Stan Lee (born Stanley Martin Lieber ; December 28, 1922 – November 12, 2018) was an American comic book writer, editor, publisher, and producer. He rose through the ranks of a family-run business called Timely Publications which would later become Marvel Comics. He was the primary creative leader for two decades, leading its expansion from a small division of a publishing house to a multimedia corporation that dominated the comics and film industries.
In collaboration with others at Marvel—particularly co-writers/artists Jack Kirby and Steve Ditko—he co-created iconic characters, including superheroes Spider-Man, the X-Men, Iron Man, Thor, the Hulk, Ant-Man, the Wasp, the Fantastic Four, Black Panther, Daredevil, Doctor Strange, Scarlet Witch, and Black Widow. These and other characters' introductions in the 1960s pioneered a more naturalistic approach in superhero comics, and in the 1970s Lee challenged the restrictions of the Comics Code Authority, indirectly leading to changes in its policies. In the 1980s he pursued the development of Marvel properties in other media, with mixed results.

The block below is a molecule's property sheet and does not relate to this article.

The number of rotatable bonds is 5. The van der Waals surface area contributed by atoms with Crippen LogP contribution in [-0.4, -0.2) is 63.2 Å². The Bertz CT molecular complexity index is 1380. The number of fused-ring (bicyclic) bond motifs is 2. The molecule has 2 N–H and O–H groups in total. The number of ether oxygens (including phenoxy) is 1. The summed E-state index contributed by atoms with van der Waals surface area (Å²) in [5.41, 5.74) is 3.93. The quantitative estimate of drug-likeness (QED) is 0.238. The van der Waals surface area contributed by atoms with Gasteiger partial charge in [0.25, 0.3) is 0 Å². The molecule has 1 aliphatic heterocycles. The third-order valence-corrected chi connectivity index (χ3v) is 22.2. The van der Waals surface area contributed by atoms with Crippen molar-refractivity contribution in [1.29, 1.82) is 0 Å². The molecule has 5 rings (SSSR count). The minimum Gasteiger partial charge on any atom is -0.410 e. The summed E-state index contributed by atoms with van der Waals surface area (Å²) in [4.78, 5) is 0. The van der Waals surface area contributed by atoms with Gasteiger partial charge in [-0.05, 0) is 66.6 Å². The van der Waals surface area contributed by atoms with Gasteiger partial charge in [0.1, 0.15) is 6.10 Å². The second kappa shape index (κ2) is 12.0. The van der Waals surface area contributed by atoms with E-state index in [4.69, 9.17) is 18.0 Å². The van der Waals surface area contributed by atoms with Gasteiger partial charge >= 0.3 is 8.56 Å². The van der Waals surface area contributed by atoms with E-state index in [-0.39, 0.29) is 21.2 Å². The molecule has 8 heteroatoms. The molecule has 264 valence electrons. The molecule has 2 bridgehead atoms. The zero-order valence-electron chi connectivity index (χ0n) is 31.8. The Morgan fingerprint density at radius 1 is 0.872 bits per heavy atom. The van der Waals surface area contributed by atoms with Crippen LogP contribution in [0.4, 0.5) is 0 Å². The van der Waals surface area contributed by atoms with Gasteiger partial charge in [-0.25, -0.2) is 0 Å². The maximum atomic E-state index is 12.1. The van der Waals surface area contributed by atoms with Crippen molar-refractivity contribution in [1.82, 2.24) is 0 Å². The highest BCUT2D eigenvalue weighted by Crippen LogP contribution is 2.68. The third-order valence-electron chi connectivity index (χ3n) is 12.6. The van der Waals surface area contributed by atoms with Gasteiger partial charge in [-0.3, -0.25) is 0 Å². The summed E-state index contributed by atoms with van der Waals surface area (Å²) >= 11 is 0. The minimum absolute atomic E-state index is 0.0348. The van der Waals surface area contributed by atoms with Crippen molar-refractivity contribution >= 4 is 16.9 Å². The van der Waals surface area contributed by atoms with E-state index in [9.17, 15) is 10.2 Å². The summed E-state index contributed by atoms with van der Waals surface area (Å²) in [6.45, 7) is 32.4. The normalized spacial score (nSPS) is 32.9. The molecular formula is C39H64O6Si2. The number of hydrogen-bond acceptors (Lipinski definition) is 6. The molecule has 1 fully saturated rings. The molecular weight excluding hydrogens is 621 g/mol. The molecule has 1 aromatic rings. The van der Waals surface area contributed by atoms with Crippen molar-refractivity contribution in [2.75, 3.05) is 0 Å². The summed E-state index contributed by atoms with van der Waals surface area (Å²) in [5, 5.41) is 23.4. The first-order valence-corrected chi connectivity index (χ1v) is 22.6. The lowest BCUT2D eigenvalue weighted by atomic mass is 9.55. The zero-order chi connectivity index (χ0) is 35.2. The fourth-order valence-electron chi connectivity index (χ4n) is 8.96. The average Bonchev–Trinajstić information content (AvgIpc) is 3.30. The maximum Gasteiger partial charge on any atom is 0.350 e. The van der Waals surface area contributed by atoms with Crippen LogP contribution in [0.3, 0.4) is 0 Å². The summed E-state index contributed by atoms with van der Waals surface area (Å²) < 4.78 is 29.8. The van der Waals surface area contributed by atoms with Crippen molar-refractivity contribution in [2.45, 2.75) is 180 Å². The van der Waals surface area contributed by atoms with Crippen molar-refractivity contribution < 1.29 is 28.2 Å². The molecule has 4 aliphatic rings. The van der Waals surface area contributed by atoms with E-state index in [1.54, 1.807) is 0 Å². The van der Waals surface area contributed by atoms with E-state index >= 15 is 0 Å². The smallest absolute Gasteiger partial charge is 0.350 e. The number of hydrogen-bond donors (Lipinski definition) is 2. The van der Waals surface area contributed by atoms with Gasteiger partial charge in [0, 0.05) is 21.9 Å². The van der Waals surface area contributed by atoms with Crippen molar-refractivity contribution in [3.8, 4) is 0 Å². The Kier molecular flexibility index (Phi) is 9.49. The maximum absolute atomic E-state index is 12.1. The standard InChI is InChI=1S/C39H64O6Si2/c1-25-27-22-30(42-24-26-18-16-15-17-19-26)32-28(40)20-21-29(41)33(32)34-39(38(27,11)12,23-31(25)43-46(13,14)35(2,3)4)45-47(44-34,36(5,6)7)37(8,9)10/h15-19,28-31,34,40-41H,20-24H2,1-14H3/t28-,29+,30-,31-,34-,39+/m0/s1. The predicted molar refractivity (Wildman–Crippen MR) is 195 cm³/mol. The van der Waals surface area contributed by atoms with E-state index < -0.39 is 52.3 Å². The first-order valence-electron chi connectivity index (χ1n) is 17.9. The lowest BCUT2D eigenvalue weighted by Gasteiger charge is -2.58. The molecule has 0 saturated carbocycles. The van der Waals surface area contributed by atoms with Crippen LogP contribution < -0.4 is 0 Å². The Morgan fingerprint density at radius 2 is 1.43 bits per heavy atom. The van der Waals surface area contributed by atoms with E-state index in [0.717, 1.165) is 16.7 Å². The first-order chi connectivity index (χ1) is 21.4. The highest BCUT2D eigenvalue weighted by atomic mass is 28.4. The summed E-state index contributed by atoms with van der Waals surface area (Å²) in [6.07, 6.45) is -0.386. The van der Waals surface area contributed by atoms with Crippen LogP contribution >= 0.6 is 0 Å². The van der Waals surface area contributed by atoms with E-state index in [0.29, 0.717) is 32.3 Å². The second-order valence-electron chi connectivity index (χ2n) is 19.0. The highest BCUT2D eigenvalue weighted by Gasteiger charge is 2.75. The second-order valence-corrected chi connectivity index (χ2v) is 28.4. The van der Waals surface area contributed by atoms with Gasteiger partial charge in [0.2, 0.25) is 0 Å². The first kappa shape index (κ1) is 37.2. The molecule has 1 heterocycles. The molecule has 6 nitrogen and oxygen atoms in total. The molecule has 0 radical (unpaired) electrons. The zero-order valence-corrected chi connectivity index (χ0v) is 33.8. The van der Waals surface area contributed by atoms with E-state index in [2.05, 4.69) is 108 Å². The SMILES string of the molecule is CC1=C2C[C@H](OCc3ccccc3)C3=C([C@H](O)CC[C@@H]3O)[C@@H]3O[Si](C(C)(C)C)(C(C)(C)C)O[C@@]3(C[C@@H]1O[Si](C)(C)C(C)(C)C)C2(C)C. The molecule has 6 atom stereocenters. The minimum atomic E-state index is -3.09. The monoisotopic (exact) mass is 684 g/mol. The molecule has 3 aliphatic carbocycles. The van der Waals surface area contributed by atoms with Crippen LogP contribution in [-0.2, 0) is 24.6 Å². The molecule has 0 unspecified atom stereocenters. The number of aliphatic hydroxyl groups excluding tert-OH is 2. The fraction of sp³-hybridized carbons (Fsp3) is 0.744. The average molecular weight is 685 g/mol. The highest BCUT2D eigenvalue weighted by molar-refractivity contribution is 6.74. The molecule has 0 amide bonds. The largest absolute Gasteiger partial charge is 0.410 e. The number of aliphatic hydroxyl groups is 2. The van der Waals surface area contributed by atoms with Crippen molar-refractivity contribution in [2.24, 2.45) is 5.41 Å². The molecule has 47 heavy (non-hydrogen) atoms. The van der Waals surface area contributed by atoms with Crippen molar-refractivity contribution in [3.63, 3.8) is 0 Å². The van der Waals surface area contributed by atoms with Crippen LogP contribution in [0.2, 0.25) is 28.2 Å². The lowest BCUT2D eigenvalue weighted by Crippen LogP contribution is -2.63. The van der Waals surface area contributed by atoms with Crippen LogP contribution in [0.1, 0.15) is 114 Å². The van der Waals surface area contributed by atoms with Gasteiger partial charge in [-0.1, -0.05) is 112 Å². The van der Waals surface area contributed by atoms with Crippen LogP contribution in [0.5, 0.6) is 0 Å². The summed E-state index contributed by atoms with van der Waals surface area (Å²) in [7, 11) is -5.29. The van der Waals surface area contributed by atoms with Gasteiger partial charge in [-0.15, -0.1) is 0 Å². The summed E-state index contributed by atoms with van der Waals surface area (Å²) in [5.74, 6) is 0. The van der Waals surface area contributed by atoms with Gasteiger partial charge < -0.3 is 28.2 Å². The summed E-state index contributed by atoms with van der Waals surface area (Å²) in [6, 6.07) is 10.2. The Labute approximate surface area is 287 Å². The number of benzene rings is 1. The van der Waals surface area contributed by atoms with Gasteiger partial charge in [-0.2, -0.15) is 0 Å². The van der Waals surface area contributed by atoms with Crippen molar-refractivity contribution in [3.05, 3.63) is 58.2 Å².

Following his retirement from Marvel in the 1990s, Lee remained a public figurehead for the company, and frequently made cameo appearances in films and television shows based on Marvel characters, on which he received an executive producer credit. He continued independent creative ventures into his 90s until his death in 2018. Lee was inducted into the comic book industry's Will Eisner Award Hall of Fame in 1994 and the Jack Kirby Hall of Fame in 1995. He received the NEA's National Medal of Arts in 2008.